Ethnic Inequality and National Pride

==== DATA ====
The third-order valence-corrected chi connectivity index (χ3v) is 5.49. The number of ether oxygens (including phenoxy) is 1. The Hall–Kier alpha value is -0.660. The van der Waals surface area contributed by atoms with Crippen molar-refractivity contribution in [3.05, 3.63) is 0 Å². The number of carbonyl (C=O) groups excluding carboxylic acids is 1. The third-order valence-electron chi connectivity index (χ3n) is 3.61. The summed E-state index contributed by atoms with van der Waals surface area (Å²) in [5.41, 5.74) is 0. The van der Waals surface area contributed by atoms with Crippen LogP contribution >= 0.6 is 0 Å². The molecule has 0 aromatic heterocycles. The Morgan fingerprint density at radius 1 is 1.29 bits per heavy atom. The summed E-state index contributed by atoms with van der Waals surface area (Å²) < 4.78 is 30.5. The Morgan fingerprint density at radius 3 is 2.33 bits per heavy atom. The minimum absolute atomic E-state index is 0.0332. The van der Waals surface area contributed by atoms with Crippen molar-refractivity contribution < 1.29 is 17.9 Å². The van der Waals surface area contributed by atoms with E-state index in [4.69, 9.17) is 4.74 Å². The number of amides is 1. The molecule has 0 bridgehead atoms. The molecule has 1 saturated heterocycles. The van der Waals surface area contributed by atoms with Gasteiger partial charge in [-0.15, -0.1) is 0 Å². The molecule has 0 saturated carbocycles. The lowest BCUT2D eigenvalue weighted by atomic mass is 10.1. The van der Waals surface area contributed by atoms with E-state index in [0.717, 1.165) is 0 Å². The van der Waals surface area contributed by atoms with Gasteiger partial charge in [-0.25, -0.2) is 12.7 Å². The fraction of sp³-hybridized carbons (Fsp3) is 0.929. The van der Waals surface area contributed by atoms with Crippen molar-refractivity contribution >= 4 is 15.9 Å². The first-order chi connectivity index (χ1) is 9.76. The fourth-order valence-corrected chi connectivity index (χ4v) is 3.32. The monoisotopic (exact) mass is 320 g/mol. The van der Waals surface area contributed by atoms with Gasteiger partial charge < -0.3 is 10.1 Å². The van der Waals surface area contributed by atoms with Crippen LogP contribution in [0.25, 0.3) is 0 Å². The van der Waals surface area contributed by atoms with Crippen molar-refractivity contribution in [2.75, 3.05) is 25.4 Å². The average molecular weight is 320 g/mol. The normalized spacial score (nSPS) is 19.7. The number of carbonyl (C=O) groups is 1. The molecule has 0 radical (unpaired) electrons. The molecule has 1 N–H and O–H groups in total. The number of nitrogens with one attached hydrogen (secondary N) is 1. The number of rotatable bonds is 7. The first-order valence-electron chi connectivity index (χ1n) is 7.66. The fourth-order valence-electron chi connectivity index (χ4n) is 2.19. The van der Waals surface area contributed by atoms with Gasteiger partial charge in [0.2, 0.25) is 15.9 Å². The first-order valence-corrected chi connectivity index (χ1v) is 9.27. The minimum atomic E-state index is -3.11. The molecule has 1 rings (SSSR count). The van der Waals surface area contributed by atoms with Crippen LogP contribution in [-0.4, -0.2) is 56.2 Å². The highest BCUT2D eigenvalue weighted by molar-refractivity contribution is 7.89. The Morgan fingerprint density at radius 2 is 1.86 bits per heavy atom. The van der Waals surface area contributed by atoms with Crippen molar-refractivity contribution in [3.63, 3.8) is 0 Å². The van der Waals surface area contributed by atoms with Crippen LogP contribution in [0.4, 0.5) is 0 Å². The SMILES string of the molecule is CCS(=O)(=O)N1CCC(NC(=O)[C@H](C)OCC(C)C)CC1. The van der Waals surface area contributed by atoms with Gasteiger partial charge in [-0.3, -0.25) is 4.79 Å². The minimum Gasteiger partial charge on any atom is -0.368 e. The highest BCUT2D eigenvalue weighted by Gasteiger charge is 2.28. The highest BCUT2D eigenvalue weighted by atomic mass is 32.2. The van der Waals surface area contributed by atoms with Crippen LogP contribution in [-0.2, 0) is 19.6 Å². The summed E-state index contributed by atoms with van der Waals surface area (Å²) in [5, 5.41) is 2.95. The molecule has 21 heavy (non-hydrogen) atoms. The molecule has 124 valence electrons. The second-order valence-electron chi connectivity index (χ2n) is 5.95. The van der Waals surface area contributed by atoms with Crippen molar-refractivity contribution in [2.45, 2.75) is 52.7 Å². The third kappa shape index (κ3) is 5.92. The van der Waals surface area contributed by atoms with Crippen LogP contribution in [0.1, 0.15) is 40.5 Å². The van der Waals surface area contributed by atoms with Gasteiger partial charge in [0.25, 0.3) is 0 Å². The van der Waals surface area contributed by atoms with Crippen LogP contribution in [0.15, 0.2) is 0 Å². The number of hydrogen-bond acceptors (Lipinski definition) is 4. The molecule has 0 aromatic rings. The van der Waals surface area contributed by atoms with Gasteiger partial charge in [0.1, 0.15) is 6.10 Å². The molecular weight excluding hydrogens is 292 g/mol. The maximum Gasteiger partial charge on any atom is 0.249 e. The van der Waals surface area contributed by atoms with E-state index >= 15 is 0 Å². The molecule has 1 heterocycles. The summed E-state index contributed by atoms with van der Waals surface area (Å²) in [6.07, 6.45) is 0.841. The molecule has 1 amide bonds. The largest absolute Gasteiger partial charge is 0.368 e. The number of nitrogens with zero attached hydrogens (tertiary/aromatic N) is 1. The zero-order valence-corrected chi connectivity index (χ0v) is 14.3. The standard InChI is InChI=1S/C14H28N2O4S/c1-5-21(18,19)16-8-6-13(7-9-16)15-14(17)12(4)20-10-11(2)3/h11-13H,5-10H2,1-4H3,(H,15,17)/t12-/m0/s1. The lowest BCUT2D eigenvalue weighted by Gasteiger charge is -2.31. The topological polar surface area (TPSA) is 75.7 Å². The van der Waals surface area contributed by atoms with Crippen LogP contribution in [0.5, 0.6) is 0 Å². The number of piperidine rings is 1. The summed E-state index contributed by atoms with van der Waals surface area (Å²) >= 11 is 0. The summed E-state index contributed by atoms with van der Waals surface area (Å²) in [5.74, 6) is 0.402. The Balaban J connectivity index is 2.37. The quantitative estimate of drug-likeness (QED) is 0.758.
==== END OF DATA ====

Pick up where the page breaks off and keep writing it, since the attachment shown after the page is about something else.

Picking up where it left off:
This article examines patterns in individual attachments towards the nation‐state in multiethnic countries. Specifically, we examine the effect of between‐ethnic‐group political and economic inequality on these attachments. Pairing attitudinal data from the sixth and most recent wave of the World Values Survey, administered between 2010 and 2012, with ethnicity measures from the Ethnic Power Relations dataset, we show that between‐ethnic‐group political inequality significantly weakens national pride and identity, but between‐ethnic‐group economic inequality does not have a similar effect. Our findings provide robust support for the view that ethnic‐group separatism in divided societies is motivated, not by the quest for economic power, but by considerations of lost status and dignity that can only be recovered through ownership in state institutions. Hence, the binding constraint on national integration in these settings is political, not economic, inequality.
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